Big Sur Country
A motley group of runners organized on Sept. 25-26 for the Trail Runners Club (TRC) event in Big Sur. Members met for lodging in Monterey and Big Sur. Most of the group, in anticipation of our 20-mile run slept slightly anxiously. Most runners were thoroughly prepared with breakfast meals, gels, snacks, water hydration packs and running apparel.
I drove with Ann and my wife LaRue for the relaxing 1-hour trip in the dark morning to Big Sur Station. Unexpectedly, a buck darted into our lane. I braked suddenly and our new car stopped quite well. If we had been driving our old truck, we would have had venison. Our new member, Intara, brought his girlfriend and she waited for him, while he completed his 20-mile run in the Ventana Wilderness to Syke Hot Spring and back. Ann and Michael meticulously prepared adequate water, nutrition, and Michael even brought his hi¬tech water filter. Michael claimed that many sources of unfit water could filter into potable water. Carrying one small water-bottle, one could now run with less weight, and could replenish. None of us had much faith in Michael's filter for potable water. My water vests carried 2-liters of water, and this seemed adequate for the run. Eric carried only one bottle, and we all convinced Keith to bring one bottle of water.
Our group began running from Big Sur Station, and we rose upward on a long and hilly single-track. The panorama of the Pacific Ocean slowly disappeared as we continued on the forested trail. The early run began with a gorgeous warm morning as we climbed on toward the 10 mile mark—the Syke Hot Spring. But, as we wearily approached this hot spring, the temperatures began searing in the late morning. We fantasized about an oasis similar to the La Costa Spa, but the Hot Spring was realistically a small pool with sulfur fumes. Bathing in the pool, the runners actually procrastinated to start the dreaded 10 mile return to the Big Sur Station.
In the afternoon heat, as we trudged from the Syke Hot Spring toward Big Sur Station, and the run was no longer "downhill", but rather UP and down. Our drinking water supply was less than half for our return trip, and the temperatures parched us. Completely out of water as I finished the last 5 miles, I could feel that my dry lips were sealed with white glue and my mouth felt like cotton. Three hikers passed me and asked, "Do you need water?” I replied stupidly, "I'm fine. Only 5 more miles". One of these angels of the hikers forced my dried up throat to quench a bottle of green stuff, which temporarily relieved my insane thirst. When LaRue and I finally finished our total 6.5-hour run, we beamed at the Big Sur Station for a water fountain and 2 ice-cold Pepsis at the soda machine. Intara also returned back to the Big Sur Station, and his girlfriend patiently waited for his return at 3 PM.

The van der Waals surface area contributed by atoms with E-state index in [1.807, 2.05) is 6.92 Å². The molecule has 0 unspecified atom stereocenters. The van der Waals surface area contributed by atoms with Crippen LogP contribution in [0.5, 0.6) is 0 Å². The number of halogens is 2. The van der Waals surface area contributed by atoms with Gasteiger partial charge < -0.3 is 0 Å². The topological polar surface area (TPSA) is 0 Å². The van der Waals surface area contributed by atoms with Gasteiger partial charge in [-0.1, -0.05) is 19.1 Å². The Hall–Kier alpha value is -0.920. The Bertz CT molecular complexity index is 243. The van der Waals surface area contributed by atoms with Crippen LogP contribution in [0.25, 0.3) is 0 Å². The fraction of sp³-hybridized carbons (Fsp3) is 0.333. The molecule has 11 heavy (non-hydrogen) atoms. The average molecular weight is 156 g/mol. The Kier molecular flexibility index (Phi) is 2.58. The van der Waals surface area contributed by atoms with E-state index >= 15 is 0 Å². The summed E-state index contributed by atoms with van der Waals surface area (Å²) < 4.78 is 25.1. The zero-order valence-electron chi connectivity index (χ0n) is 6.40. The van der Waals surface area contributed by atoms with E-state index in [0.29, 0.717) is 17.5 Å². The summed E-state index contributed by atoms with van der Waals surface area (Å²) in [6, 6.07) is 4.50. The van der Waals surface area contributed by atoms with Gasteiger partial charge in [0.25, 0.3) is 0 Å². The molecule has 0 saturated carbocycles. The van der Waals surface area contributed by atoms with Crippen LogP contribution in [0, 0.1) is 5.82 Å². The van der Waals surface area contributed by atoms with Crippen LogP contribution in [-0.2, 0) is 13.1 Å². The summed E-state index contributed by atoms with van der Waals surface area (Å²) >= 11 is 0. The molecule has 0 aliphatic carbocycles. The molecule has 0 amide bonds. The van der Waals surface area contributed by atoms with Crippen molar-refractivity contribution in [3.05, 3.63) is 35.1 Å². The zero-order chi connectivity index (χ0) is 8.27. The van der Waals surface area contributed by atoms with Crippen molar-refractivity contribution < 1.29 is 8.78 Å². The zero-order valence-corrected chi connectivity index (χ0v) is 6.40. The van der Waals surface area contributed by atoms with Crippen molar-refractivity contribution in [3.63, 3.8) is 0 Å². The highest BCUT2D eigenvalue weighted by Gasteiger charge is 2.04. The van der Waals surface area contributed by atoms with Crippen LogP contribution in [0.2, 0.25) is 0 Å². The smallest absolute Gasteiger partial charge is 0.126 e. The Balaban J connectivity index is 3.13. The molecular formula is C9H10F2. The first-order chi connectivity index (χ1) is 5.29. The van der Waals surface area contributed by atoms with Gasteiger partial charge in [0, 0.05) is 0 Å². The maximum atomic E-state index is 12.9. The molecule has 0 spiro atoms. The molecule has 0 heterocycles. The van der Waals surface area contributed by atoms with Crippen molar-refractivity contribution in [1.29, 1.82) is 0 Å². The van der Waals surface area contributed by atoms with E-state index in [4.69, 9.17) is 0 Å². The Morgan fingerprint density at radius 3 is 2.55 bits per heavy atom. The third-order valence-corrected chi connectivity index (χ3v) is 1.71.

Keith and Eric were exposed to intra-cellular mitochondria dehydration, but made it to their lodgings. Michael and Ann were very conditioned and hydrated. They did great, and I hate them.
Later that day, after eating and resting and again eating and resting, we recharged our batteries for tomorrow’s run. The next morning, the survivors drove to the Andrew Molera Beach. Only Michael, Ann and Eric ran the warm hilly 8-mile loop to finish along the cool beach bluffs. Instead, LaRue and I chose to run a secluded beach bluff that was flat, cool, and beautiful.
Our weekend was filled with 2 beautiful runs in Big Sur and this included the hour drive to and from the hotel. Then, we ate at Rosine’s Restaurant in Monterey for breakfast-- the piece de resistance, while relishing in the vistas of Big Sur. It is funny the way we remembered the best and forgot the worst......